With Tesla Inc.
stock heading north —despite some pit stops — some new retail investors might be itching to go along for the ride on a stock. The stock has more than doubled (an increase of 123%) over the past three months.
In fact, the Silicon Valley electric-car maker is generating so much attention and curiosity right now that typing, “Should I” into a Google
search yields one auto-fill response that says, “Should I buy Tesla stock.”
What if the stock goes south? How many shares can one investor afford?
It’s a simple-sounding question that can get complicated quickly: What if the stock goes south? How many shares can one investor afford? Would-be stock pickers should exercise caution, financial planners say.
Tesla didn’t immediately respond to a MarketWatch request for comment.
Dan Slagle, a founding partner of Fyooz Financial Planning in Rochester, Minn., says there might be investors out there experiencing serious pangs of FOMO or fear about missing out. Slagle said people with financial FOMO need to ask themselves just how comfortable they are with any future share price drops at Tesla, or any company in which they buy stock.
Tesla shares have been on a tear over the last several weeks. They are up 79% from the start of the year. The Dow Jones Industrial Average
is up 3% over the same period, while the S&P 500
is up 3.5%.
Ask yourself if you have the stomach
“If you hold the stock, you have to weather the storm and be comfortable with the volatility,” said Slagle. He does not personally own Tesla shares, but believes the company — which has an enigmatic, if unpredictable founder in Elon Musk — has long-term growth potential.
There are ways to find your risk tolerance. Questionnaires are one way to get a sense, but experts say such stress tests can only go so far. Instead, think about your investment goals so you know how much to worry — or not worry — about a stock’s swing.
Even professionals can only stand so many market losses. One high-profile portfolio manager bet the Tesla stock would fall, but ended that play.
‘Sometimes there’s no ‘why.’ If you’re short, you gotta walk away.’
“Sometimes there’s no ‘why,’” Steve Eisman, a senior portfolio manager at Eisman Group Neuberger Berman, said in a Bloomberg TV interview. “If you’re short, you gotta walk away — there’s no glory in losing money.”
Slagle’s clients aren’t talking to him about Tesla shares, he said. Instead, they’re talking about buying the actual vehicles.
A new Tesla Model 3, with a sticker price of $39,990, had the smallest price depreciation of cars sold between August 2019 and January 2020, according to iSeeCars.com, a car search engine. A used Tesla cost around $2,500 less, a 5.5% drop, far lower than the 25.2% average price drop.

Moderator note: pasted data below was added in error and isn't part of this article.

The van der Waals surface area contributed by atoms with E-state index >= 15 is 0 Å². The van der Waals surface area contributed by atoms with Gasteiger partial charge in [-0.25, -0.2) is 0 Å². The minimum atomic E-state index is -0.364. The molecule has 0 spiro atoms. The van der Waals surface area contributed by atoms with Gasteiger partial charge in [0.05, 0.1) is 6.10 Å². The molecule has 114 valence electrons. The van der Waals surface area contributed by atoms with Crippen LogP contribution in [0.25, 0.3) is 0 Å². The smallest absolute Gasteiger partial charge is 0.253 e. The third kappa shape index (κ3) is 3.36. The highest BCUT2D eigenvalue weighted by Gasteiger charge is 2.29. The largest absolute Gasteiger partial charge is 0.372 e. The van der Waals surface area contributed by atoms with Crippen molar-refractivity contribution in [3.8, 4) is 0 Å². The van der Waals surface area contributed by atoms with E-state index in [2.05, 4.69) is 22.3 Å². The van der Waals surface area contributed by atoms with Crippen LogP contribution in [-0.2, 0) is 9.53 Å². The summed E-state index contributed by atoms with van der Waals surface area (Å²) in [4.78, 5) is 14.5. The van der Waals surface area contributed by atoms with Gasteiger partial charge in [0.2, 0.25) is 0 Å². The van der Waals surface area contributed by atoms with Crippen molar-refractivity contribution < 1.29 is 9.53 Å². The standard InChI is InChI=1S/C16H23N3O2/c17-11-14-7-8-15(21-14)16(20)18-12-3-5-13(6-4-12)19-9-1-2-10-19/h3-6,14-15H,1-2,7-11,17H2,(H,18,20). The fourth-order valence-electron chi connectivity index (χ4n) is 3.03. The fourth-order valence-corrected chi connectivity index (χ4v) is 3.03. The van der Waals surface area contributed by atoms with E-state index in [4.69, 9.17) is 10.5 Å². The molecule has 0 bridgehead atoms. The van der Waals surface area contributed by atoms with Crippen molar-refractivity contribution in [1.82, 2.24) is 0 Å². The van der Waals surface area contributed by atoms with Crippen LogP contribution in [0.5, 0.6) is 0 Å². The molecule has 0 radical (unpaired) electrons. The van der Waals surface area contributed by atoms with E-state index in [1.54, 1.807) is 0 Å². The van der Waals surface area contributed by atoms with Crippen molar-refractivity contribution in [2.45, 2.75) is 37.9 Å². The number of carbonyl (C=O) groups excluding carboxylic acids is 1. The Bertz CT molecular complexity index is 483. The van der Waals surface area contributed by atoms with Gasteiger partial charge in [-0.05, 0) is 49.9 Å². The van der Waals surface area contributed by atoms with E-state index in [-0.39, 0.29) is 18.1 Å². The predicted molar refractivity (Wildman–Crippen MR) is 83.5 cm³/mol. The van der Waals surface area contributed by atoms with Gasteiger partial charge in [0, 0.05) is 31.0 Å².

People don’t necessarily need to load up on Tesla stock to catch the Tesla ride, added Scott Vance of Trisuli Financial Advising in Fort Bragg, N.C. A better idea, he said, is to buy into an exchange traded fund or mutual fund that has Tesla in its portfolio.
That way, novice investors can do one thing that most financial advisers say is the No. 1 rule of investing: diversify. “I do think Tesla is part of a sector that is going to flourish in the future, but picking an individual winner in that sector is something I frown on,” Vance said.
Don’t get distracted by fancy footwork
Erika Safran, the founder and principal of Safran Wealth Advisors in New York, N.Y., says she has one client who likes to play the market based on the news of the day. On the whole, it hasn’t worked out well for him: he biggest boon is the tax write-off he gets from his market losses, he said.
Look at the company’s fundamentals, she said. That includes the price-earnings ratio, revenue, and the potential of the vehicle itself. It can also include a technical analysis, such as an examination of how the stock price and trade volume have performed over the medium- and long-term.
But investors only need to focus on the fundamentals if they will buy and hold stock over a period of years — a strategy that Safran favors. “You’re only a good trader a couple times,” she said. “The other times, it’s a loser.”
Allow yourself a little ‘play’ money
Jared Friedman, a financial planner at Redwood Financial Planning in Scotch Plains, N.J., said if people are comfortable buying Tesla stock, they should do it — but they should draw some yellow lines for themselves, and stay within them.
Friedman’s clients have their core portfolios, but some also have “satellite” investments. Clients buy these stocks and investments because they are intrigued. These investments, however, are a maximum of 5% of the client’s entire portfolio, Friedman said.
Side investments can be a good idea for someone who can afford to play — and possibly lose — a little bit of money, Friedman said. That investment keeps the person engaged with the market and aware of his or her portfolio as a whole, he said.
When Friedman meets with some clients who have small stock picks, “we spend 90% of the time talking about the satellite investment,” he said. Some of Friedman’s clients have Tesla shares and plan to hold on, he added. “They believe in the company no matter what.”